Traveling can often be a mixture of exhilarating and overwhelming sensations. The farther from home you go, the more out of your element you will be. But that is the beauty of traveling! We long to visit exotic places that are nothing like our own home. We want to see and experience something radically different, something awe-inspiring, that will make us say “Wow!”.
This need for diversity and a different perspective on beauty drove us to visit the sub-continent of India. We desired a travel experience that would both challenge us and open our eyes to the vibrancy of a culture that lay in such contrast to our own. We were not disappointed!
We flew into Delhi for a whirlwind day tour of the city, complete with snake charmers, gorgeous marble mosques, richly decorated mausoleums to distant emperors, and a terrifying bicycle rickshaw ride through the narrow, bustling streets of Old Delhi.
We ate our first authentic thali, a meal featuring a large tray decorated with either rice or naan and an assortment of spicy curries, creamy dill sauces, and sweet concoctions all on one plate! The thali was the first of many examples of India’s extremes: insane spice to unbearable sweetness, tremendous wealth to rampant poverty, and wondrous natural beauty to extreme pollution, to name a few.
The drive between Delhi and Jaipur, the capital city of Rajasthan, a desert state in the north-western part of the country, illustrated the extent of the diversity within India’s borders. The millions of motorcycles and rickshaws that zoomed over Delhi’s streets were replaced by camels pulling carts laden with farming supplies over dirt roads that connected rural communities. Industrious city jobs faded into the slower pace of families making a living by subsistence farming. Western clothing styles of the city became less common. Locals instead chose to adorn themselves with more traditional kurtas and vibrantly colored saris.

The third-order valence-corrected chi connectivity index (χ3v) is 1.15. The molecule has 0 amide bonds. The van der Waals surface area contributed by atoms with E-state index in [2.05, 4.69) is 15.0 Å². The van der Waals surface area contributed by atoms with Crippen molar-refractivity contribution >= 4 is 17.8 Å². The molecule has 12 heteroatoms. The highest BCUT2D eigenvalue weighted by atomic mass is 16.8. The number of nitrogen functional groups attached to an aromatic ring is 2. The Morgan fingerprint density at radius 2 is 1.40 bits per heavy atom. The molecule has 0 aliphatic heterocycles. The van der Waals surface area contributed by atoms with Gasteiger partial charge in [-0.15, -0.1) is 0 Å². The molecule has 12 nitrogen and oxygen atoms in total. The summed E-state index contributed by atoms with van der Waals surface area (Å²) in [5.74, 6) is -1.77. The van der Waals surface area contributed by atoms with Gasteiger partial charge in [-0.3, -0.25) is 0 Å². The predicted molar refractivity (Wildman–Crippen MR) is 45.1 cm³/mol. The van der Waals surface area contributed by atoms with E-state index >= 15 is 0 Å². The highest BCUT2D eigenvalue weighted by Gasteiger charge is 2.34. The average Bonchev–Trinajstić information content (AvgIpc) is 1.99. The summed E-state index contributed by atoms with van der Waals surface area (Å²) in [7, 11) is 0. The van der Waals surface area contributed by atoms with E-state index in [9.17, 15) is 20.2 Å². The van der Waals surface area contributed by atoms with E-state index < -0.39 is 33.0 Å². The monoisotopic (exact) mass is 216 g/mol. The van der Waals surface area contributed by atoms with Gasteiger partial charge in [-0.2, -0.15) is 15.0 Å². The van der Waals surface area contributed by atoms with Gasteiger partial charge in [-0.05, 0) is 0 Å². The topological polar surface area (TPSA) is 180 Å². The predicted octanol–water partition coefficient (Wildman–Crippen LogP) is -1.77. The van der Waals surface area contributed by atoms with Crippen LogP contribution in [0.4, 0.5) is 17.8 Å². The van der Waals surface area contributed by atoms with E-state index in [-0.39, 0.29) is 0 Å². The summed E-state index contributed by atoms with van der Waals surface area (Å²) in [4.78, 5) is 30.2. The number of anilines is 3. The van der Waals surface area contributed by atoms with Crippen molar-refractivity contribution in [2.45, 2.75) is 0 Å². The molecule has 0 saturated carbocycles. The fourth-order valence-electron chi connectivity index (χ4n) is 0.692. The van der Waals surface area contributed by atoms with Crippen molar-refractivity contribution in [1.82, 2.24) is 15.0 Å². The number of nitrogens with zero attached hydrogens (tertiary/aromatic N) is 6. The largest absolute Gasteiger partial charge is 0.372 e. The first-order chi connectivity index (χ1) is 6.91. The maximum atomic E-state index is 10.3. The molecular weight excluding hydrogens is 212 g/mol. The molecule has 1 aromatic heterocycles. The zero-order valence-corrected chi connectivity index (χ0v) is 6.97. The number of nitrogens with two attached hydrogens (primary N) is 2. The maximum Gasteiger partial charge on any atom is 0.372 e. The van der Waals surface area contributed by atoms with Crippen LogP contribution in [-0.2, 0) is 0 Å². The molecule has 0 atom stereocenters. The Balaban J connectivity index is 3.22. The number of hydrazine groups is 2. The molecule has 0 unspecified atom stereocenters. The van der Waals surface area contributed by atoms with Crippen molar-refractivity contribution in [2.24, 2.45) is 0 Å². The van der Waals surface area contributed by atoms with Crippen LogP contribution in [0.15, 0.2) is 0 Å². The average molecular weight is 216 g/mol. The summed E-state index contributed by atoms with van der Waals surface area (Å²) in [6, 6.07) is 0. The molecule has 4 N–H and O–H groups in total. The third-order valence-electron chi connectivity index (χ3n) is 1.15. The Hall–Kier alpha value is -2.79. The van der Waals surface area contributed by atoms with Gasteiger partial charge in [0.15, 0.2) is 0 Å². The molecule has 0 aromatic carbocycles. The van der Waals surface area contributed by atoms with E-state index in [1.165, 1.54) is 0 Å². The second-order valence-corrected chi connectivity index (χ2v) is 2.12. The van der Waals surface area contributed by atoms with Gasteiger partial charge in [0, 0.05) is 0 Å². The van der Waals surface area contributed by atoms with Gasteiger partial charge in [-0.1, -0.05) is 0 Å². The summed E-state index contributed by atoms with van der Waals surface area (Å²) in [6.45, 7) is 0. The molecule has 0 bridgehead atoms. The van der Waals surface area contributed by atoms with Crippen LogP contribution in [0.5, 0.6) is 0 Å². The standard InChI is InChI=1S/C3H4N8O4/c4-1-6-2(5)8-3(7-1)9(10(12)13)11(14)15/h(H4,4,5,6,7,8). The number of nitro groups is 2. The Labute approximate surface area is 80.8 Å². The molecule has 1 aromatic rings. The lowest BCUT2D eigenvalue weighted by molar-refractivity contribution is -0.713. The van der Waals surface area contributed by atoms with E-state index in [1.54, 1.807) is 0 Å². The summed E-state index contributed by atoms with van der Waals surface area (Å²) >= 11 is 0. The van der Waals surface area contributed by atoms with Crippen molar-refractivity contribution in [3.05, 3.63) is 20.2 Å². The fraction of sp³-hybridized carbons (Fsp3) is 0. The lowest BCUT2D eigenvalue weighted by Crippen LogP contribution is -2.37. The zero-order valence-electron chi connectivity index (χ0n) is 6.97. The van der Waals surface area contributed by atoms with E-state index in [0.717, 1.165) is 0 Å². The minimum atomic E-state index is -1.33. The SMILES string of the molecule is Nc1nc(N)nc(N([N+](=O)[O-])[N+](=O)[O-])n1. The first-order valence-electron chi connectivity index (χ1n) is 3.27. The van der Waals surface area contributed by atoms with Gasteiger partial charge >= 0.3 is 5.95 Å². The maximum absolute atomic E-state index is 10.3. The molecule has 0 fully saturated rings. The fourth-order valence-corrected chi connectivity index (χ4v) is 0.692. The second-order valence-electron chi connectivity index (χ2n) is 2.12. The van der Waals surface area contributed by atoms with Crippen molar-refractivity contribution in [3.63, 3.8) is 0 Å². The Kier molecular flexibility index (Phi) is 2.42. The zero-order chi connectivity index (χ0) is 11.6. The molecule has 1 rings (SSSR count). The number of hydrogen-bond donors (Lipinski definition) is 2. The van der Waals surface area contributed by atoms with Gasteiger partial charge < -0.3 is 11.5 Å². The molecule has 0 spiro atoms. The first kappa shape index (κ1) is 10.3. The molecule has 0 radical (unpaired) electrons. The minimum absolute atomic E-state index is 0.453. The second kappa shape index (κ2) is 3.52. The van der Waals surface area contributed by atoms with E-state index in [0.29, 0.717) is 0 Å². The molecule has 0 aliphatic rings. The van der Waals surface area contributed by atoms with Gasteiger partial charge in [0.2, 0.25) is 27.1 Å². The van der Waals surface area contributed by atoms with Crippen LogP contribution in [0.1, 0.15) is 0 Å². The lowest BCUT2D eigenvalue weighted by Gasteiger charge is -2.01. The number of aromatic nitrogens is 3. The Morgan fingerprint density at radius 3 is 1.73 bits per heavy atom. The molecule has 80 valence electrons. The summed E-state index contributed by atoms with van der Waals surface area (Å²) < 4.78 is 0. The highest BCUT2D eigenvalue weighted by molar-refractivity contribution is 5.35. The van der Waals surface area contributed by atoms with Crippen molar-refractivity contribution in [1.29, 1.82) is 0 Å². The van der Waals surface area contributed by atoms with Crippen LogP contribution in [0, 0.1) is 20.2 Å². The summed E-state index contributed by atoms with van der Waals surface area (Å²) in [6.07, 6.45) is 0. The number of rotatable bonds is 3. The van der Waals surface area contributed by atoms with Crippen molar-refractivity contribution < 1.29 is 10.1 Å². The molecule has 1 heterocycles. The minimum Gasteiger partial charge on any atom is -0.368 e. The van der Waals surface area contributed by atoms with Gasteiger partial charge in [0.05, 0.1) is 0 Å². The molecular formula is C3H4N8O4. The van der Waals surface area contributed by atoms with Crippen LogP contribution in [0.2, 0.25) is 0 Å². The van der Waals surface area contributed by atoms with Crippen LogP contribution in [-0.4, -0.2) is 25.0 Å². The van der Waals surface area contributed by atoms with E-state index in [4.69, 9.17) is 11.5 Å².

Jaipur is a tourist hot-spot in northern India, and rightly so. On our first day in Jaipur, we rode an elephant to the top of the formidable Amber Fort, visited a handicrafts market that supported local artists, and learned to tell time and determine horoscopes using phenomenally accurate sundials and astronomical instruments constructed in the 18th century.
The overwhelming bustle of New Delhi and the desert majesty of Jaipur made our first 48 hours in India fly by in an intense cultural blur.
However, the reality of daily life in a large, overcrowded Indian city didn’t strike home for us until we ventured into an open-air marketplace late in the evening in Jaipur’s old city. The market was formed by two rows of shops on either side of a narrow alley, barely wide enough to fit one car or three motorcycles side-by-side.
The store owners competed with street vendors who either set up out on the sidewalk or meandered through the crowd carrying their wares in their arms. The atmosphere was vibrant, lively, fragrant, and loud. People were everywhere!
To say we were overwhelmed is an understatement! The sensory overload was almost paralyzing as we stumbled along the street.
Fortunately, a kindly shopkeeper saw our bewilderment, took pity on us, and asked if we would like to step into his shop. We accepted, grateful to have direction, and found ourselves staring at a white wall 15ft long by 6ft tall bedecked with every color and style of arm bangles imaginable. Reds, golds, pinks, purples, blues, silvers all jumped out at us, competing for our gaze.
We took a few deep breaths, relieved by the soothing atmosphere inside the shop. We gladly bartered for a set of beautiful white bangles, thanked the shop owner profusely, and stepped back into the street, no longer affronted by the chaos but ready to embrace the flurry of activity.
We entered nearly every shop on the block, learning about the proprietors’ trade, bartering with a shrewd business sense, and gently fending off salesmen eager for our rupees.
We had begun the evening wary of our surroundings, but ended it by forging real connections and laughing with the locals.
The takeaway for us is that sometimes you have to plunge right in to an uncomfortable situation to truly see and experience the beauty and vibrancy of a foreign culture.
-Annie, Your Friend at Orange Backpack Travel